As a full service Sydney based steel fabricators, we can provide a full range of steel detailing and drafting services in structural and miscellaneous steel.
For detailing and drafting in Sydney and regional New South Wales, contact our team and we’ll be happy to help.
Our advanced 3D technology enables us to give our customers:
The main job of steel drafters and detailers is to consult the architectural and engineering drawings relating to a project, interpret what they mean, then create their own unique drawings that relate to the steel components required.
These drawings include the location and specifications of every steel component in the entire structure and total accuracy is essential.
Also known as detail drawings, shop drawings are created for the benefit of the steel fabricator and contain the specifications relating to every steel component that needs to be fabricated, such as the steel beams, braces, joists, trusses and columns. Shop drawings typically include material and surface specs, component dimensions, as well as details relating to welding, painting and bolting.
These extremely detailed drawings are created for the benefit of those who will be erecting or installing the fabricated steel components. The details include the exact location of every steel component that will be part of the overall structure as well as instructions for how they should be installed. The quality and accuracy of erection drawings plays a huge role in ensuring that a project runs smoothly.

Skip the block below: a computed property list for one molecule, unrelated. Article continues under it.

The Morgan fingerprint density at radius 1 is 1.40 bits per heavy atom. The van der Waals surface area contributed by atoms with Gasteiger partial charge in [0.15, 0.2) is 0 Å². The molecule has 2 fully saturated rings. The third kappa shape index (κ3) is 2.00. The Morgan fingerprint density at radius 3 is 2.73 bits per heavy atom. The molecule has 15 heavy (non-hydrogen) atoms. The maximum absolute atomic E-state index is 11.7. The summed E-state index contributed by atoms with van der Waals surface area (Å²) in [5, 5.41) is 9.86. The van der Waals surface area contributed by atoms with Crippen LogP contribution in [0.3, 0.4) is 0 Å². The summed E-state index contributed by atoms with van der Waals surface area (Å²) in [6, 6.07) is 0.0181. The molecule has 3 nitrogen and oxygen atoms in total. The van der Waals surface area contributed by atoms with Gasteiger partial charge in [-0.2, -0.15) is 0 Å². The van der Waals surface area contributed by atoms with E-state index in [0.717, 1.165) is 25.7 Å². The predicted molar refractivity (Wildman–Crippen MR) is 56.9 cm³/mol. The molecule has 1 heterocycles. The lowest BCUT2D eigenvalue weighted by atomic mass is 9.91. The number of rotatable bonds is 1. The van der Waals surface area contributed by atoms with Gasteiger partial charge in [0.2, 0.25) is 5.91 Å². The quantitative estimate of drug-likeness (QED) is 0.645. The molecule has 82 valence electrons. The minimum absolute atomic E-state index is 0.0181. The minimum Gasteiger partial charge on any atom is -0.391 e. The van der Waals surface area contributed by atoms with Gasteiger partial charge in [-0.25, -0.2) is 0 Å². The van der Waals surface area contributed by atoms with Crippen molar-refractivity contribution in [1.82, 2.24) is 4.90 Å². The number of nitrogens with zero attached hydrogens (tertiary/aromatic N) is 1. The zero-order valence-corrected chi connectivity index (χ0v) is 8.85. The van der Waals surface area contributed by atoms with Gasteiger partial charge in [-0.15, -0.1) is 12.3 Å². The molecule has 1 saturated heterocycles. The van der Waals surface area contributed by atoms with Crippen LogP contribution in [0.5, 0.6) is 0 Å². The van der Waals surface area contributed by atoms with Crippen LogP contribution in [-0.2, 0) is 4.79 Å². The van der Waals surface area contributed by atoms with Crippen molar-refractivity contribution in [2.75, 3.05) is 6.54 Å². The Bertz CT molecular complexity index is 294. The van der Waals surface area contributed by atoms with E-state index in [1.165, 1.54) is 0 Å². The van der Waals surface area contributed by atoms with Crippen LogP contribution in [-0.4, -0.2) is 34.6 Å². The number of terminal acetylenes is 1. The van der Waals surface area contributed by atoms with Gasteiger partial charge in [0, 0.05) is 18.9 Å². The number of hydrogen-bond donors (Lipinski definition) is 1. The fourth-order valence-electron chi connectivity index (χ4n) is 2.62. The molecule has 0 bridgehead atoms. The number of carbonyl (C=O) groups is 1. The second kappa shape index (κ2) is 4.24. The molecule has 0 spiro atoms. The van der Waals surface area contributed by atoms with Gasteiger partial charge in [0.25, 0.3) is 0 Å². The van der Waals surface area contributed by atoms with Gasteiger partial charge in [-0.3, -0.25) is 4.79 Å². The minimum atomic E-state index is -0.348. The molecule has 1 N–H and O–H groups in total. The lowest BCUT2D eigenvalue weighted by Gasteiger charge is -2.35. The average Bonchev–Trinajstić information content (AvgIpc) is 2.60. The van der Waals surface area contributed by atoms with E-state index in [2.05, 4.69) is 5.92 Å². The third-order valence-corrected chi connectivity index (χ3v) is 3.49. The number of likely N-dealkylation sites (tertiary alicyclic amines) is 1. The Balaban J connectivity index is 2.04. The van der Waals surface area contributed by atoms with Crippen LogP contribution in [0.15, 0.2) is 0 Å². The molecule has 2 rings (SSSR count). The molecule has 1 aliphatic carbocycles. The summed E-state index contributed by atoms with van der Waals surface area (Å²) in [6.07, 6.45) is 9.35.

Software advancements have revolutionised steel detailing over the past few years, making it fast and easy to create accurate drawings in 3D. As a result, drafters and detailers now use 3D drawings for everything from shop drawings and erection plans through to full scale templates of intricate layouts. Not only does this make it easier to visualise components and understand their role in the overall structure, but it can make spotting potential problems easier as well. 3D isometric drawings can be particularly useful when dealing with complex connections, such as column/beam splices, as well as make responding to Requests for Information (RFIs) quick and easy.
Another important part of the job involves creating a Bill of Materials (BoM), which is a comprehensive record of the raw materials, supplies and sub-assemblies required for constructing all those steel components. Apart from making it easy to monitor the volume of material required, and therefore its cost, the BoM can also include an estimate of the amount of scrap expected making it easier to maximise efficiency.